Danica Patrick brings fearless approach to NBC’s Indianapolis 500 broadcast

On Sunday, Patrick will appear in her fifth Indy 500 as a broadcaster after a career in which she competed in the race eight times, including six top-10 finishes.

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Host Mike Tirico and analyst Danica Patrick will appear on NBC’s coverage Sunday of the Indianapolis 500.

Host Mike Tirico and analyst Danica Patrick will appear on NBC’s coverage Sunday of the Indianapolis 500.

NBC Sports

The closest I’ve come to experiencing the Indianapolis 500 live was via phone.

Years ago, my wife was in Indy on business, and the client brought her to the Indianapolis Motor Speedway infield during practice. She called me, asked me to guess where she was and aimed her cell phone toward the track as the cars approached.

I didn’t need a second guess. The sound forced me to move the phone away from my ear. I envisioned the cars zipping by in a flash. But the sound alone couldn’t do the experience justice.

“I always describe it as a sensory overload,” Danica Patrick, the race-car driver-turned-TV analyst, said Thursday. “You can smell it, you can hear it, you can see it. You can’t taste it unless you get a really unique scenario. There’s just so much coming at you.

“You can feel it through your body. When the field comes at you at speed, it sounds like fighter jets. And then the whistle gets louder and louder, and then all of the sudden they go by and it’s a whole new sensation. It’s something to be experienced.”

On Sunday, Patrick will join NBC host Mike Tirico for her fifth Indy 500 as a broadcaster after a career in which she competed in the race eight times, including six top-10 finishes. In 2005, she became the first woman to lead in the race and finished fourth. Her best finish was third in 2009, also a women’s record.

Since taking the baton from ABC in 2019, NBC has been an excellent steward of “The Greatest Spectacle in Racing.” The network will begin seven hours of live coverage at 8 a.m. with a pre-race show on Peacock. Coverage continues at 10 on NBC and Peacock, leading into race coverage at 11:30, when play-by-play voice Leigh Diffey and analysts Townsend Bell and James Hinchcliffe take over.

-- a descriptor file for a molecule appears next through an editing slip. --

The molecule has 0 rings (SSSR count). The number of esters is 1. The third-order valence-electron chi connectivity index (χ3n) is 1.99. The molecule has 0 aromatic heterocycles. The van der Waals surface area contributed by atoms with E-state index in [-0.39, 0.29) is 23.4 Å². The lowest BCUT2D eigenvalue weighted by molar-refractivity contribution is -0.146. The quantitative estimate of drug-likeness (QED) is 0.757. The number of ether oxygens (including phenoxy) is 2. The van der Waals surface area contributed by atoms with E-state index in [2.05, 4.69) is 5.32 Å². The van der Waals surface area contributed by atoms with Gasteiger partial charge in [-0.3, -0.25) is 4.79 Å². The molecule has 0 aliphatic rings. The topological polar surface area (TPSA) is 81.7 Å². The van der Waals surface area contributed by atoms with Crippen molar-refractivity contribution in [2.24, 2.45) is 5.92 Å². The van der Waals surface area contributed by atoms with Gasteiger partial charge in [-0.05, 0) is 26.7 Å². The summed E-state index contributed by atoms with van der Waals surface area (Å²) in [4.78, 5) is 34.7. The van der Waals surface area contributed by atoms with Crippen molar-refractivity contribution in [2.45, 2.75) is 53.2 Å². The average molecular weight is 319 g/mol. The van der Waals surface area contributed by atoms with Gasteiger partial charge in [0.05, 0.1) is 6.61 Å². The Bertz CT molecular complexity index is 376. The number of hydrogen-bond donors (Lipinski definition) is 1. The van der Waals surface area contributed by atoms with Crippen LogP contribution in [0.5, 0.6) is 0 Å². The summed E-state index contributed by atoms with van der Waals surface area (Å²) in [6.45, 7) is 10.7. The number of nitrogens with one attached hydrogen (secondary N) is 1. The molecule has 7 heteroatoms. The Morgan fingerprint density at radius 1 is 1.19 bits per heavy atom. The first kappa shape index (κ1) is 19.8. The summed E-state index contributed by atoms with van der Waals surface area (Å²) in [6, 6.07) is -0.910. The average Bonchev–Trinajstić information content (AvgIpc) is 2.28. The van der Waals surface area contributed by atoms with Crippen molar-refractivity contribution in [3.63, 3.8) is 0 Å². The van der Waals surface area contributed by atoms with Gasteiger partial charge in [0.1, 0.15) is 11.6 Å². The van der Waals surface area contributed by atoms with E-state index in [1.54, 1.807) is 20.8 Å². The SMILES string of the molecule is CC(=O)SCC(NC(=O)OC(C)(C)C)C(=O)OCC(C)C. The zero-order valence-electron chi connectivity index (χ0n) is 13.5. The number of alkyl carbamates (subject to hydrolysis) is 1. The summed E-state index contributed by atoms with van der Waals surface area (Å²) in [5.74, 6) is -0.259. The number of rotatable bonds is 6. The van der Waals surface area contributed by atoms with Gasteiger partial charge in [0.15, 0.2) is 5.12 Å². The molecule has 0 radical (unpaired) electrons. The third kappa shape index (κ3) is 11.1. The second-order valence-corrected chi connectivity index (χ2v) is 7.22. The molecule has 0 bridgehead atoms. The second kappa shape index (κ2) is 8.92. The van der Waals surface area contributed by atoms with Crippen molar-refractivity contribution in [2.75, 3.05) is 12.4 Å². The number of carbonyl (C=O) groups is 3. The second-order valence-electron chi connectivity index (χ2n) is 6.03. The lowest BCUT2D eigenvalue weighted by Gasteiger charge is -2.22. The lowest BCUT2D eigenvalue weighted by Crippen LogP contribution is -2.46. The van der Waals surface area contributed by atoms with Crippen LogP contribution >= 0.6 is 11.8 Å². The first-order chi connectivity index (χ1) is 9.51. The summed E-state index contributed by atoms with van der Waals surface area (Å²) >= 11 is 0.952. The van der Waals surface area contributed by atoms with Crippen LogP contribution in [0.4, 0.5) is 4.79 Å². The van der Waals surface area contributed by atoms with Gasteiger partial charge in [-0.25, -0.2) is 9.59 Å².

Patrick looked like a natural in front of the camera when she made her NBC debut at Indy in 2019, the year after she retired from racing. She had done some analyst work as an active NASCAR driver for Fox’s coverage of the Xfinity Series. Patrick said she felt comfortable on the air, though it was strange to be at the track and not driving.

“I was sitting on the pit box as it transitioned from what Mike Tirico and I do before the race starts to the play-by-play broadcast,” Patrick said. “And I remember snacking because I had been on camera for a couple of hours. It was literally while they were taking the green, and I just thought, ‘Wow, what a different position I’m in this year.’ “

But Patrick has embraced her position, adding commentary work for Fox’s NASCAR coverage and Sky Sports’ F1 coverage. Though viewers of those circuits have given her mixed reviews — she had little success in NASCAR and never competed in F1 — Patrick stays true to herself by being herself.

“I’m never afraid to be honest,” she said. “I think that’s one of the factors that made people curious and interested in me, and some of them maybe like me and some of them not. When I was asked a question in an interview, I would answer it. I’d forget about the corporate b.s. of thanking your team and your sponsors. I’d just answer the question. Was I reckless about it? No. But was I honest? Yes.

“I don’t feel scared at all on air to give my perspective on what’s going on on the track. I do that even when I’m watching it. I look at the replay and I’m listening to the announcers, and sometimes I’m like, ‘Yep, exactly.’ Or I’m like, ‘No, guys, he hit him.’ Or, ‘He didn’t even have to hit him.’ That’s not a problem for me.”

Patrick, who grew up in Roscoe, Illinois, lives in Arizona but still owns a condo in River North. She makes it back to Chicago whenever she can, but life tends to get in the way.

“Every time I go back, I think to myself, ‘I need to come here more.’ And then I don’t,” she said. “And then every time I go back, I think the same thing, ‘I need to come here more.’ And then I don’t.”

But you probably can catch her at Indy every Memorial Day weekend.

Remote patrol

  • The White Sox-Tigers game Friday night will air on Apple TV+. Alex Faust, analyst Ryan Spilborghs and reporter Tricia Whitaker will have the call.
  • The Sky’s home opener Friday night against the Mystics is on ION. It’s their first of 10 appearances on the WNBA’s newest TV partner. Go to iontelevision.com to find the channel on your provider.
  • The Reds-Cubs game Saturday will air on Fox-32 as part of “Baseball Night in America.” Jeff Levering, analyst John Smoltz and reporter Ken Rosenthal will call it.
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